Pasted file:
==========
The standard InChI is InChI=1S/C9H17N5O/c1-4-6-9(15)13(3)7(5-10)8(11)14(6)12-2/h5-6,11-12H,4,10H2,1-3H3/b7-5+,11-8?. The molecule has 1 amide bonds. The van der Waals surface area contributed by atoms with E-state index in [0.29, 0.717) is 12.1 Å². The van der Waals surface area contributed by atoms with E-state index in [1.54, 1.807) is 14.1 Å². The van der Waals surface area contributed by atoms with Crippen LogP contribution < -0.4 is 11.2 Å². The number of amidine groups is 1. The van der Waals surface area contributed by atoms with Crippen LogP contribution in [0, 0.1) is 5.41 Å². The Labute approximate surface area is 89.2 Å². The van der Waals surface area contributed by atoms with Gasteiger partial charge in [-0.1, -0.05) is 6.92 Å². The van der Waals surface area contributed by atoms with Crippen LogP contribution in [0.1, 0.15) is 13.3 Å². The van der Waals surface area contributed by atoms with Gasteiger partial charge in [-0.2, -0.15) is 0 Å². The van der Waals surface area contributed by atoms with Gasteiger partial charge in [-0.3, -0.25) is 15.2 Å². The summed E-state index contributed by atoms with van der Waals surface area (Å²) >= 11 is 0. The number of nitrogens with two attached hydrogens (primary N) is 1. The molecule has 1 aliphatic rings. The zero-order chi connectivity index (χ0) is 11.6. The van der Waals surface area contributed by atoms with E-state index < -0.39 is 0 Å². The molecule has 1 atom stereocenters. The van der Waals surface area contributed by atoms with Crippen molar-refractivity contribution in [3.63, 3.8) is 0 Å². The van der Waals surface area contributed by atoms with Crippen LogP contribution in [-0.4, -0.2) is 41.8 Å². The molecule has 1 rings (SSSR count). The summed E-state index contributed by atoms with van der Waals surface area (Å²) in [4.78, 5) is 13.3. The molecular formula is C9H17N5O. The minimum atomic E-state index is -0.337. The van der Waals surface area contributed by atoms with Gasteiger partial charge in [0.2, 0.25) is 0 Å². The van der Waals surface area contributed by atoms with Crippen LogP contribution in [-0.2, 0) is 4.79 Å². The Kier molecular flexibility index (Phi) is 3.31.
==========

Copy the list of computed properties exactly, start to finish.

The standard InChI is InChI=1S/C9H17N5O/c1-4-6-9(15)13(3)7(5-10)8(11)14(6)12-2/h5-6,11-12H,4,10H2,1-3H3/b7-5+,11-8?. The molecule has 1 amide bonds. The van der Waals surface area contributed by atoms with E-state index in [0.29, 0.717) is 12.1 Å². The van der Waals surface area contributed by atoms with E-state index in [1.54, 1.807) is 14.1 Å². The van der Waals surface area contributed by atoms with Crippen LogP contribution < -0.4 is 11.2 Å². The number of amidine groups is 1. The van der Waals surface area contributed by atoms with Crippen LogP contribution in [0, 0.1) is 5.41 Å². The Labute approximate surface area is 89.2 Å². The van der Waals surface area contributed by atoms with Gasteiger partial charge in [-0.1, -0.05) is 6.92 Å². The van der Waals surface area contributed by atoms with Crippen LogP contribution in [0.1, 0.15) is 13.3 Å². The van der Waals surface area contributed by atoms with Gasteiger partial charge in [-0.2, -0.15) is 0 Å². The van der Waals surface area contributed by atoms with Gasteiger partial charge in [-0.3, -0.25) is 15.2 Å². The summed E-state index contributed by atoms with van der Waals surface area (Å²) >= 11 is 0. The number of nitrogens with two attached hydrogens (primary N) is 1. The molecule has 1 aliphatic rings. The zero-order chi connectivity index (χ0) is 11.6. The van der Waals surface area contributed by atoms with E-state index < -0.39 is 0 Å². The molecule has 1 atom stereocenters. The van der Waals surface area contributed by atoms with Crippen molar-refractivity contribution in [3.63, 3.8) is 0 Å². The van der Waals surface area contributed by atoms with Crippen LogP contribution in [-0.4, -0.2) is 41.8 Å². The molecule has 1 rings (SSSR count). The summed E-state index contributed by atoms with van der Waals surface area (Å²) in [4.78, 5) is 13.3. The molecular formula is C9H17N5O. The minimum atomic E-state index is -0.337. The van der Waals surface area contributed by atoms with Gasteiger partial charge in [0.2, 0.25) is 0 Å². The van der Waals surface area contributed by atoms with Crippen LogP contribution in [-0.2, 0) is 4.79 Å². The Kier molecular flexibility index (Phi) is 3.31.